The piperazine derivative trimetazidine (1-[2,3,4-trimethoxybenzyl] piperazine dihydrochloride) is an anti-ischemic drug effective in treating patients with angina pectoris (Figure 2).11 Protective effects on cardiomyocytes have been shown in patients treated in primary intervention via coronary artery graft surgery.11 Trimetazidine’s beneficial effects on heart failure and ischemic heart disease are related to cardiac energy metabolism, which shifts from fatty acid oxidation to glucose oxidation through trimetazidine’s inhibition of mitochondrial longchain 3-ketoacyl coenzyme A thiolase; this may contribute to its antianginal effect (Figure 3).12 In addition to trimetazdine’s myocardial anti-ischemic effect, it has a vasodilatory effect on coronary vessels.13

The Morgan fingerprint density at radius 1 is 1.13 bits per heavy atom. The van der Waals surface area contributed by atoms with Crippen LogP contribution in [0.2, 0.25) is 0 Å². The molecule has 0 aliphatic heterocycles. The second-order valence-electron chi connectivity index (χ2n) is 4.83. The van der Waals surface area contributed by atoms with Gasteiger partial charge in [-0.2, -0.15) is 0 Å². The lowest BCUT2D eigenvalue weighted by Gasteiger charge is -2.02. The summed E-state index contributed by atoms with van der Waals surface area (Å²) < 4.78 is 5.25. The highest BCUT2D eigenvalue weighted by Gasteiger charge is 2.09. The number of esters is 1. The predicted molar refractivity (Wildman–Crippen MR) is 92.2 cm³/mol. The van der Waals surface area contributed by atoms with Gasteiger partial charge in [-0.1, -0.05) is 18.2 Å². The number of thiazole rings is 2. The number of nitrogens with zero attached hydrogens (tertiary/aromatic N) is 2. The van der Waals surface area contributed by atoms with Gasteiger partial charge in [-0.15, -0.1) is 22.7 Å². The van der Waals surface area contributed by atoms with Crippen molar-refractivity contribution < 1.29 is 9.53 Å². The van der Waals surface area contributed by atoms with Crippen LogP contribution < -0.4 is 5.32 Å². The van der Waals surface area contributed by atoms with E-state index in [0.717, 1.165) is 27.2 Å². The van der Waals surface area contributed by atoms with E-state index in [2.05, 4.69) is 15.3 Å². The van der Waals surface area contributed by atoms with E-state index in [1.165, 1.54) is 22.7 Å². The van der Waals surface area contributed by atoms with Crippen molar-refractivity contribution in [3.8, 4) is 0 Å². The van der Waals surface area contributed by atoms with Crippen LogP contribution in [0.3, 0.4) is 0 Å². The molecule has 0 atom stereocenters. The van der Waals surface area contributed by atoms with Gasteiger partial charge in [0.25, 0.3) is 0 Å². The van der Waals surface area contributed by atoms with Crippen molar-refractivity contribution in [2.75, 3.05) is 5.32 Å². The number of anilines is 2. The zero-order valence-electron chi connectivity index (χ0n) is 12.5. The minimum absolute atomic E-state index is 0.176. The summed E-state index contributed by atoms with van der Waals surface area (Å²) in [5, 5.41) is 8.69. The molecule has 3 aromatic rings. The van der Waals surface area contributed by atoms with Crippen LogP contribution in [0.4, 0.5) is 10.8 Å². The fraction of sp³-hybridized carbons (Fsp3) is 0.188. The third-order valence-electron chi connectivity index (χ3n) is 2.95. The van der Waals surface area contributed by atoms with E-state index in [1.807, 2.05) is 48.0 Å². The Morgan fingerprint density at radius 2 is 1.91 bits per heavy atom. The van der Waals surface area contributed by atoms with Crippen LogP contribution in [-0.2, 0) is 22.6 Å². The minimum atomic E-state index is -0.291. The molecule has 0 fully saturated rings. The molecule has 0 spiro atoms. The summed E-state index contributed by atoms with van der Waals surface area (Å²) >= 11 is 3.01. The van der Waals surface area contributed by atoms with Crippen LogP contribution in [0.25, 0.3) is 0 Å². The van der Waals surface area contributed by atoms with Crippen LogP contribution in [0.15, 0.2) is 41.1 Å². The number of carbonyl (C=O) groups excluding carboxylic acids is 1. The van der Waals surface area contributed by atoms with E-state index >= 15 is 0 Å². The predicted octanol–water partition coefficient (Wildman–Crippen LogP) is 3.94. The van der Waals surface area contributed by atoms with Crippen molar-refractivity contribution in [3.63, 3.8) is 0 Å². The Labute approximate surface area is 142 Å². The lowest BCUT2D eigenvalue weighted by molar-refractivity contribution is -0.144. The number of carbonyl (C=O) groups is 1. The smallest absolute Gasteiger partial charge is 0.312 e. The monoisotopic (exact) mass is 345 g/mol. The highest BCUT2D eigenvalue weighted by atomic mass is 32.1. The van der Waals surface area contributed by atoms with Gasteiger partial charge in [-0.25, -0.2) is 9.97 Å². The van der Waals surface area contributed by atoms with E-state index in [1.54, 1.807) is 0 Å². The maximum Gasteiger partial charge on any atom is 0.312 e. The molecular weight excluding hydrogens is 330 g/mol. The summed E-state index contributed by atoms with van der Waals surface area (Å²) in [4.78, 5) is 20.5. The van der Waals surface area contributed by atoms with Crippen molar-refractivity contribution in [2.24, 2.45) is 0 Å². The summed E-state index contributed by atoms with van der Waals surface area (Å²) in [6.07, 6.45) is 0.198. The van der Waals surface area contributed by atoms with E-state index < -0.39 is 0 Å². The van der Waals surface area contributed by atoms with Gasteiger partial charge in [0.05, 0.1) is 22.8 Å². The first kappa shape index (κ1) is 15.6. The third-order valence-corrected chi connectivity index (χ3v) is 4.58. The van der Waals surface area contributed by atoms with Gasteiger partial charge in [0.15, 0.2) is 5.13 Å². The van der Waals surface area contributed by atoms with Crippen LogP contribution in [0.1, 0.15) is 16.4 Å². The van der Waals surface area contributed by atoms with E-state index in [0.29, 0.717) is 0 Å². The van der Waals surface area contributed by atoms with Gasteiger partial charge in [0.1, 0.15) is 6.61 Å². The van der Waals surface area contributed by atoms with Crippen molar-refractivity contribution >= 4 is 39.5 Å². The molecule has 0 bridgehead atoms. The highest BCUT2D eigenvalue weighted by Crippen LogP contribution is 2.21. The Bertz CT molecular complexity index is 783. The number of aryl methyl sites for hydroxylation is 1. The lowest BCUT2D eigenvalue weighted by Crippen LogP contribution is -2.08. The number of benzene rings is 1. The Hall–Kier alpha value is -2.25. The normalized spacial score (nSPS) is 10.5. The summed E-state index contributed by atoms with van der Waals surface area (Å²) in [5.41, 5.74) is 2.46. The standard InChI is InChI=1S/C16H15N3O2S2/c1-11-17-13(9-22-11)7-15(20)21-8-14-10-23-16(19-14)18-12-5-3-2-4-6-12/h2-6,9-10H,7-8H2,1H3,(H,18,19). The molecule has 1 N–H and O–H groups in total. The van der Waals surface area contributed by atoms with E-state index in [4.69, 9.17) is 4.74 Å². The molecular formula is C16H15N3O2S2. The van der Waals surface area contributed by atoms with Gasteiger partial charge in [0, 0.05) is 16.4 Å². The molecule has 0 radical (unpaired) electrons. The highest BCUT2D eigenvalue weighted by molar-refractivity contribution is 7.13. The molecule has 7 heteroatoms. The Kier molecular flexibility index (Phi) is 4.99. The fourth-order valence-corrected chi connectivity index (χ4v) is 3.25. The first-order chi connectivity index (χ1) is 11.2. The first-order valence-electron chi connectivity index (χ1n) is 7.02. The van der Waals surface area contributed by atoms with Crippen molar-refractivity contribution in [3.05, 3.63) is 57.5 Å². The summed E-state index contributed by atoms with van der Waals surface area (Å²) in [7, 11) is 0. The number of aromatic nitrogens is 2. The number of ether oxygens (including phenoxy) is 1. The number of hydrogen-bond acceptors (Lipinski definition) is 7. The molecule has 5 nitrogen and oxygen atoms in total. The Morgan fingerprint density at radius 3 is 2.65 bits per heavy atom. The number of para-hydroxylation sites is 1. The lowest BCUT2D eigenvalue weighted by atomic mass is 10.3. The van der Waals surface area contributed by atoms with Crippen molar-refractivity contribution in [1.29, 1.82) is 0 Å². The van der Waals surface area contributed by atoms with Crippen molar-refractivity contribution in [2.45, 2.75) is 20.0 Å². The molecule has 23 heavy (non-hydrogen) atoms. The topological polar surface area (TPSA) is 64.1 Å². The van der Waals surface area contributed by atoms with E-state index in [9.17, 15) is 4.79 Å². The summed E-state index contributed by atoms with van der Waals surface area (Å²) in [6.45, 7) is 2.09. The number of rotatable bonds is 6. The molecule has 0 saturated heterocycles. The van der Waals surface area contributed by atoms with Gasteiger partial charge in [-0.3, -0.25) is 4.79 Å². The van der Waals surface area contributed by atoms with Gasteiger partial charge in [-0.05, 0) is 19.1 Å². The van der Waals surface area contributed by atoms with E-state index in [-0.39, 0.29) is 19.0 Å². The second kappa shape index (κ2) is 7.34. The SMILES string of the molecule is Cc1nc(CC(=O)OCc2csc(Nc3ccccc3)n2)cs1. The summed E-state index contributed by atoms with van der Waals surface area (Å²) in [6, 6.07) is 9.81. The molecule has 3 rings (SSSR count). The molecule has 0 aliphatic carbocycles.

Figure 2. Chemical structure of trimetazidine 1-[2,3,4-
trimethoxybenzyl] piperazine dihydrochloride).